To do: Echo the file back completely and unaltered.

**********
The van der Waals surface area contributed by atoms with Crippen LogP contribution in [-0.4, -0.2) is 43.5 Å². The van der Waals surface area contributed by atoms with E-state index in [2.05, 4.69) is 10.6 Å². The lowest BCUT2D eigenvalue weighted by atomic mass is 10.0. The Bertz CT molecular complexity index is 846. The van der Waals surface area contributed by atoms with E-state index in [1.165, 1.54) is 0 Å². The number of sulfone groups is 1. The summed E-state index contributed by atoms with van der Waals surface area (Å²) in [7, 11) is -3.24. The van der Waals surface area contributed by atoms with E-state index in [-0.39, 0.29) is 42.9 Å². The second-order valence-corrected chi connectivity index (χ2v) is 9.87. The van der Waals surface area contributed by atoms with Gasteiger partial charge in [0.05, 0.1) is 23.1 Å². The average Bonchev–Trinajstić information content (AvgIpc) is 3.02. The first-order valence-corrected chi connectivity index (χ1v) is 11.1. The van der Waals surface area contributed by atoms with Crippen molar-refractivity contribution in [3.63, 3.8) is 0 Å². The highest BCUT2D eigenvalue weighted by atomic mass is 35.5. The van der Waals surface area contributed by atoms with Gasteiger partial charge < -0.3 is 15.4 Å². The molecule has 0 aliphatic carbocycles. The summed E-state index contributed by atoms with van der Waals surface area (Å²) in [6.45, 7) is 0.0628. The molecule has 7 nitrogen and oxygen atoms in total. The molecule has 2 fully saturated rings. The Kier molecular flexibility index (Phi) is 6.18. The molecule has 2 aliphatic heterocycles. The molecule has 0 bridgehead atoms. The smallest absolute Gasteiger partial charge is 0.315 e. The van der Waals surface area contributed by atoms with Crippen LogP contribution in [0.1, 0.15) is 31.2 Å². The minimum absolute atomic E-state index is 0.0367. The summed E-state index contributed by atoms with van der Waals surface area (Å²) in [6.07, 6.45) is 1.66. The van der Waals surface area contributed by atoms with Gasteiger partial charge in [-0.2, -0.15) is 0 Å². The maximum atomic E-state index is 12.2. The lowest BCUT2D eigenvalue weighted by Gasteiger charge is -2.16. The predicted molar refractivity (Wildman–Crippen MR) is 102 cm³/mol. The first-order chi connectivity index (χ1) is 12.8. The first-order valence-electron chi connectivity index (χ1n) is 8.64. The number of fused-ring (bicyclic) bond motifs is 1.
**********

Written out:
The van der Waals surface area contributed by atoms with Crippen LogP contribution in [-0.4, -0.2) is 43.5 Å². The van der Waals surface area contributed by atoms with E-state index in [2.05, 4.69) is 10.6 Å². The lowest BCUT2D eigenvalue weighted by atomic mass is 10.0. The Bertz CT molecular complexity index is 846. The van der Waals surface area contributed by atoms with E-state index in [1.165, 1.54) is 0 Å². The number of sulfone groups is 1. The summed E-state index contributed by atoms with van der Waals surface area (Å²) in [7, 11) is -3.24. The van der Waals surface area contributed by atoms with E-state index in [-0.39, 0.29) is 42.9 Å². The second-order valence-corrected chi connectivity index (χ2v) is 9.87. The van der Waals surface area contributed by atoms with Gasteiger partial charge in [0.05, 0.1) is 23.1 Å². The average Bonchev–Trinajstić information content (AvgIpc) is 3.02. The first-order valence-corrected chi connectivity index (χ1v) is 11.1. The van der Waals surface area contributed by atoms with Crippen molar-refractivity contribution in [3.63, 3.8) is 0 Å². The highest BCUT2D eigenvalue weighted by atomic mass is 35.5. The van der Waals surface area contributed by atoms with Gasteiger partial charge < -0.3 is 15.4 Å². The molecule has 0 aliphatic carbocycles. The summed E-state index contributed by atoms with van der Waals surface area (Å²) in [6.45, 7) is 0.0628. The molecule has 7 nitrogen and oxygen atoms in total. The molecule has 2 fully saturated rings. The Kier molecular flexibility index (Phi) is 6.18. The molecule has 2 aliphatic heterocycles. The molecule has 0 bridgehead atoms. The smallest absolute Gasteiger partial charge is 0.315 e. The van der Waals surface area contributed by atoms with Crippen LogP contribution in [0.1, 0.15) is 31.2 Å². The minimum absolute atomic E-state index is 0.0367. The summed E-state index contributed by atoms with van der Waals surface area (Å²) in [6.07, 6.45) is 1.66. The van der Waals surface area contributed by atoms with Gasteiger partial charge in [-0.2, -0.15) is 0 Å². The maximum atomic E-state index is 12.2. The lowest BCUT2D eigenvalue weighted by Gasteiger charge is -2.16. The predicted molar refractivity (Wildman–Crippen MR) is 102 cm³/mol. The first-order chi connectivity index (χ1) is 12.8. The first-order valence-electron chi connectivity index (χ1n) is 8.64. The number of fused-ring (bicyclic) bond motifs is 1.